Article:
There is no doubt that the latest events in Iraq have caught both the media and investors by surprise. Over the last two weeks, a little known group, the Islamic State in Iraq and Syria, has overrun much of the country, facing little resistance from the Iraqi army. Unless the situation begins to reverse itself, there is a probability that Baghdad could fall into the hands of the militants in the next couple of weeks.
So how have the markets been reacting to an event that poses one of the biggest threats to world security, especially the oil supply? Surprisingly we have not seen much activity on the markets. There could be a number of possible reasons for this attitude among investors, especially with respects to emerging stocks that could take a hit from a dampening in economic prices.
The Russell 2000 index composed of some of the most attractive emerging stocks has not shown any signs of being affected by recent events in Iraq. In the last month, it has risen by a margin of 5 percent and on a year-over-year basis, it is up by 17 percent. Rather, investors seem to be more worried about what the Federal Reserve may decide in its next policy review.
Inflation fears and fall in the unemployment rate could trigger a rate increase although GDP growth is not yet on a sustainable path. Tightening of the monetary policy would also lead to money being withdrawn from the stock market as the era of easy liquidity comes to an end. Emerging stocks are likely to take a bigger hit as their shares prices were some of the biggest beneficiaries of the Federal Reserve's lax monetary policy.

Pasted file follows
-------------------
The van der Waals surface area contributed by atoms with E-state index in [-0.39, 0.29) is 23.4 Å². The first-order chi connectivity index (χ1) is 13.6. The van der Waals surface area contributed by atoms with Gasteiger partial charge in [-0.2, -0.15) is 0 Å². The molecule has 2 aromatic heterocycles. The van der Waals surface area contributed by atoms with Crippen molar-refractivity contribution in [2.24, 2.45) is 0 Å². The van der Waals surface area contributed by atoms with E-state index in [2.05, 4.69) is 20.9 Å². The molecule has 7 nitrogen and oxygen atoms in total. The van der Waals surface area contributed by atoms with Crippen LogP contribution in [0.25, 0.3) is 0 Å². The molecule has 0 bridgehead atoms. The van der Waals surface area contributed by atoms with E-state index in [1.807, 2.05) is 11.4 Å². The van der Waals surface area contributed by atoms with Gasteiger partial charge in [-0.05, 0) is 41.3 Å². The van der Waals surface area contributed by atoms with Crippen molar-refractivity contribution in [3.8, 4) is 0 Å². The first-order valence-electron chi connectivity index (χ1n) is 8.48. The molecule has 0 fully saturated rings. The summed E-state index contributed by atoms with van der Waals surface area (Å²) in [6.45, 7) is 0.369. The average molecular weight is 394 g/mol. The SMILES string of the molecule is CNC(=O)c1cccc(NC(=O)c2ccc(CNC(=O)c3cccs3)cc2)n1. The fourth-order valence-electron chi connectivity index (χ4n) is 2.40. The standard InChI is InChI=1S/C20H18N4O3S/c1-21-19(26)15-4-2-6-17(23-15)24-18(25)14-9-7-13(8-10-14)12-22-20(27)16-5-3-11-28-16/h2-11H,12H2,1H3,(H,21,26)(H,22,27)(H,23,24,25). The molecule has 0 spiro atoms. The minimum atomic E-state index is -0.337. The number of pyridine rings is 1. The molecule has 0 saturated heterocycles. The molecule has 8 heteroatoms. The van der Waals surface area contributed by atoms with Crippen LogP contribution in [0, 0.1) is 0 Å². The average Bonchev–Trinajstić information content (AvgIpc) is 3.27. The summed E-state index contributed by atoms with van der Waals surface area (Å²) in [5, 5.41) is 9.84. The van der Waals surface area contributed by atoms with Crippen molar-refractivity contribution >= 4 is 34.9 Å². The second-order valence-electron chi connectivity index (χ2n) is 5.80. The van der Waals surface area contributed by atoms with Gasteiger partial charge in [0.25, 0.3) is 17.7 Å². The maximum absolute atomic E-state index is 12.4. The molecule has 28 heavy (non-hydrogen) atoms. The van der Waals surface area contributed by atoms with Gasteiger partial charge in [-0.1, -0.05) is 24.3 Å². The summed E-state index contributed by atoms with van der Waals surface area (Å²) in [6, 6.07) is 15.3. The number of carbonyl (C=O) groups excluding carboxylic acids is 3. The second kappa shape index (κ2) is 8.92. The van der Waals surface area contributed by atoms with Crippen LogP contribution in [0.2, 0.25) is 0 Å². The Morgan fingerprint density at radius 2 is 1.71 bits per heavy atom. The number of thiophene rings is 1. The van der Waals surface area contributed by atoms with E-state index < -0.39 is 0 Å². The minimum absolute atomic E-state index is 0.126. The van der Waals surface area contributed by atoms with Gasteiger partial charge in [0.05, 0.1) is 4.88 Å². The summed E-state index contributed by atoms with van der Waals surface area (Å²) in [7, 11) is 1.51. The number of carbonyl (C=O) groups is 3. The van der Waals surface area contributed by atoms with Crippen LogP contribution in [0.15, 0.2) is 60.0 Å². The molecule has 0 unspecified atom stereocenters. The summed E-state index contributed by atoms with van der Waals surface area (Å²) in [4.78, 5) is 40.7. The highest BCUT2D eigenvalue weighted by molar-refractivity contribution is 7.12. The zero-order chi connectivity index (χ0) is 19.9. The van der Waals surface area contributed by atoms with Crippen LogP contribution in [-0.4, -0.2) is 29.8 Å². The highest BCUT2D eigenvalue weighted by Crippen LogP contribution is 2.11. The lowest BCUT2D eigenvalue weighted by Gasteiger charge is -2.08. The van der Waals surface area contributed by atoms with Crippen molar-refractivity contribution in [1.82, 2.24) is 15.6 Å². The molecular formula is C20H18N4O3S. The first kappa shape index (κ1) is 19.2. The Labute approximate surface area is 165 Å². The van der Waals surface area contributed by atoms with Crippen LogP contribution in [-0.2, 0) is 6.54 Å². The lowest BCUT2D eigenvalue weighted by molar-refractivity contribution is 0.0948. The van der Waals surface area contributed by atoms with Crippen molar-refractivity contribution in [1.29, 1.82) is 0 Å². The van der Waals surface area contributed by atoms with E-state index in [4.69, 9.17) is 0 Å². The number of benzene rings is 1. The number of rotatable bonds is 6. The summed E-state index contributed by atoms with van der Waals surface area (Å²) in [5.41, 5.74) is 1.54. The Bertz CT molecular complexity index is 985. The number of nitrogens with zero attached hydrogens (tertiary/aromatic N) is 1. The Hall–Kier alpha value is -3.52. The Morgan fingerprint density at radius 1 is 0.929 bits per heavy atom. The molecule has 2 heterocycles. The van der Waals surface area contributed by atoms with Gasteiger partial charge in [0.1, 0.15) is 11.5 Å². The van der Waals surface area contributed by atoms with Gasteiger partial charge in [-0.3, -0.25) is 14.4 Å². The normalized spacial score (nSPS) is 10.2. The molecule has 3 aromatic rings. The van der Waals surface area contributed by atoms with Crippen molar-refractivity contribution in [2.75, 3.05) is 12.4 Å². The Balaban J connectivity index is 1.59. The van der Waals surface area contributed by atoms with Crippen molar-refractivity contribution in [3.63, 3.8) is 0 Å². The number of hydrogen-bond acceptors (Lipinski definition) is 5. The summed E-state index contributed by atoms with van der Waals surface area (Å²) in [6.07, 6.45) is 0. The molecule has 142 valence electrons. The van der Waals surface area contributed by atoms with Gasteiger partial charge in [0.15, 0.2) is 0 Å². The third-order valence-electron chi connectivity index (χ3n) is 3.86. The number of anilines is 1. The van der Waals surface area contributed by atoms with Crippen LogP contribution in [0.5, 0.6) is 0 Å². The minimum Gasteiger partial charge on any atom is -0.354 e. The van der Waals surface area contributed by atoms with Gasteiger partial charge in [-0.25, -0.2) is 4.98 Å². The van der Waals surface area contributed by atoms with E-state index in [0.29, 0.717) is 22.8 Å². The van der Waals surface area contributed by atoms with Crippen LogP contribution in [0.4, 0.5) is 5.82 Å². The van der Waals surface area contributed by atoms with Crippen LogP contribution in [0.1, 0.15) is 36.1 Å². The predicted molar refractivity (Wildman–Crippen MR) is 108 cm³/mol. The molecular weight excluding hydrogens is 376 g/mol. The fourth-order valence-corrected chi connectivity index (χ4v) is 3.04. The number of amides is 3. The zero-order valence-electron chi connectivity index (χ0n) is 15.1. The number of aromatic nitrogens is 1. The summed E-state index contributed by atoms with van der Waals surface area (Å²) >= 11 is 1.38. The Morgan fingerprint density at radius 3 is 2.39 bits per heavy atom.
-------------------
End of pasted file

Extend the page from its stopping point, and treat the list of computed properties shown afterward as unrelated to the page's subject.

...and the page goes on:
Despite what might appear to be investor's indifference to the unrest in Iraq, which has wider regional implications, in the background investors are making some calculations on how best to react. The events in Iraq have caught many by surprise and stock market players need some time to digest this information. Hence, what is occurring now is a time lag before the actual hard decisions are made, and it is then we may be able to better assess the implications of this conflict on emerging stocks.
Should the conflict continue, it would definitely stifle the nascent economic recovery. High oil prices were some of the major contributors to the last great recession we saw in the 2008. However, for some emerging growth companies conflict is always a time to make money, irrespective of the ethical and moral issues involved. We might see a scramble for defence, and security linked stocks. Emerging growth stocks in the oil sector could also record some highs, although this is not very certain as oil prices are already trading at record highs.
The events taking place in Iraq are a cause for concern, but at the moment their impact is still limited as investors decide on how to react. While some emerging growth stocks are likely to be negatively affected, some stand to gain.